President Dave Kaufman talks about his personal life, the challenges of leadership, and the topic of white privilege in this exclusive interview with The Chimes.
“My intent was to be a math teacher and a basketball coach,” Kaufman chuckled as he reflected on his academic background.
Kaufman attended Ohio Wesleyan University, double majoring in math and economics.
After graduating in 1981, and doing a chance interview with Connecticut General, a life insurance company, Kaufman landed a position in the company’s actuary training program.
An actuary is someone who studies and manages the risks and uncertainties that may result from an insurance company’s financial decisions. It was this very position that eventually led Kaufman to become CEO of Encova Insurance, a role he held for 30 years.
With the advent of the COVID-19 pandemic, Capital found itself faced with unprecedented financial challenges, and a vacant president position left by former President Beth Paul.
Kaufman had heard about Capital through several friends who had attended the university. With Kaufman being a Lutheran, he also identified with the school’s religious roots.
“I’m Lutheran, and I was really familiar with Capital,” Kaufman said. “When I started talking with the board and the search committee, it became apparent that my corporate expertise might align really well with Capital’s challenges.”
According to an email sent from Kaufman, the pandemic was projected to cause a $9.6 million financial impact on the university. This prompted the university to create the Position and Structure Review Committee, an action that eventually led to the reduction of 69 positions at Capital.
In early August, word started to spread that certain faculty members at Capital had left, both voluntary and involuntary. According to the university, these cuts were made based on positions and not an individual’s job performance.
“You always want the impact on your teammates to be the last thing,” Kaufman said while describing the reasoning behind the staff reductions, “You want to exhaust everything else before going there, but it’s such a big piece of any organization that you have to go there in some way.”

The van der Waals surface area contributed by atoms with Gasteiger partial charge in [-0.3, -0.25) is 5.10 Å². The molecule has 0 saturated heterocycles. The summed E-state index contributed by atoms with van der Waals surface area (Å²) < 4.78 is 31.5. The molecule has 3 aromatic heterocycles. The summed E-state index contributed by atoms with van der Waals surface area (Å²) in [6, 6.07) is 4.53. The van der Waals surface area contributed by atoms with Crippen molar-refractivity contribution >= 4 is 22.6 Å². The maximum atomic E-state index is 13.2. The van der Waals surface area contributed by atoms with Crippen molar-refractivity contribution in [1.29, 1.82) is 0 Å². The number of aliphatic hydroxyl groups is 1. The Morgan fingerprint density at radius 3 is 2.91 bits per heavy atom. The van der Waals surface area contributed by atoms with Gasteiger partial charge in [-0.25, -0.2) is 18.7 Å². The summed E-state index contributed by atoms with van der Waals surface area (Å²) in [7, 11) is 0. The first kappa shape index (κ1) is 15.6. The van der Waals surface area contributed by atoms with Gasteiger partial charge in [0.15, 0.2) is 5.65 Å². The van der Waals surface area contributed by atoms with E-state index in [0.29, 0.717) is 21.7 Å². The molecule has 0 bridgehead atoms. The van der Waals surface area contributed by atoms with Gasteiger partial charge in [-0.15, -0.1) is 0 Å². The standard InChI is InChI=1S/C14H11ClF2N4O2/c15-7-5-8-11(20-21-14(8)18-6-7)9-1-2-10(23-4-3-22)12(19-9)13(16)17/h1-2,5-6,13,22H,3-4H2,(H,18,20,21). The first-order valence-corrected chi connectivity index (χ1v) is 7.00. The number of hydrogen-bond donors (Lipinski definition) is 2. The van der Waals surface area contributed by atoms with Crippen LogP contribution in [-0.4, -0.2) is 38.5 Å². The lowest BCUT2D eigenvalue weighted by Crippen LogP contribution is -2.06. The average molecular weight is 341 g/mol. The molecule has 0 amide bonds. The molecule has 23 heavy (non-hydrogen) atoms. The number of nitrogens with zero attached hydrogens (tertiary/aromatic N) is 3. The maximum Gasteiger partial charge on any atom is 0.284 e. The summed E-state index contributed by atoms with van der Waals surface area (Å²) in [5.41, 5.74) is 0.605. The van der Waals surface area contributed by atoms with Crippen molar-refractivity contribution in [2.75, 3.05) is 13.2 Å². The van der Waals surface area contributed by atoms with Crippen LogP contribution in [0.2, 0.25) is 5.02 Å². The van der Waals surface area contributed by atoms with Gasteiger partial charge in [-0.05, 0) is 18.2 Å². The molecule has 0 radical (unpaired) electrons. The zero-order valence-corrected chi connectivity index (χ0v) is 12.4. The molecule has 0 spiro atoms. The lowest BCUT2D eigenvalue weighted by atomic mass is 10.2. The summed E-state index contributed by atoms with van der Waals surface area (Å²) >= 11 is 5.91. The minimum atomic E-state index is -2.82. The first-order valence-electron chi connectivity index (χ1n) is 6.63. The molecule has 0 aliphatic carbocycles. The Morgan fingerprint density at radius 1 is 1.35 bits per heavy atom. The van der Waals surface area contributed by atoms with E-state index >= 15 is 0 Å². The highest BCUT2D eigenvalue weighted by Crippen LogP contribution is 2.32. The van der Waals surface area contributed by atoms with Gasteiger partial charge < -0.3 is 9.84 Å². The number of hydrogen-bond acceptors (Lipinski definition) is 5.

This situation triggered some backlash from students, especially over the sudden absence of Jennie Smith, the former Dean of Students. This was one of the positions that the university felt needed to be restructured to fit the budget.
Another controversial situation that Kaufman has found himself in is his response to the Kyle Rittenhouse shootings in Kenosha, Wisconsin.
Five days after the shooting, Kaufman released an email to students and staff talking about systemic racism and white privilege.
In the email, Kaufman states, “As someone who has benefitted from a life of white privilege, if I feel such loss, how much more loss must be felt by Black people and other people of color?”
This email was brought up during the interview, and Kaufman elaborated on what he was trying to communicate.
“I have a lot of Black friends, and I’ve watched some of the challenges and situations that they’ve been put in and I have not,” Kaufman said. “You hear ‘all lives matter,’ and it’s not like we’re evaluating one life over another, but the fact is that black lives are the ones at risk right now.”
Kaufman believes that situations like this are what leaders have to naturally come up against.
“I know people are somewhat supportive, and others will disagree,” Kaufman said, “but that’s just a part of leadership.”
Outside of his time working at Capital, Kaufman says he enjoys spending time with family, playing golf, running marathons, and reading spiritual and leadership books by such authors as Rick Warren and Bob Buford.
“I start a lot of books, I don’t finish a lot of books. What I find is that okay out of twelve chapters, five resonate with me, and I just kind of go to that, so I might be kind of weird,” Kaufman laughed.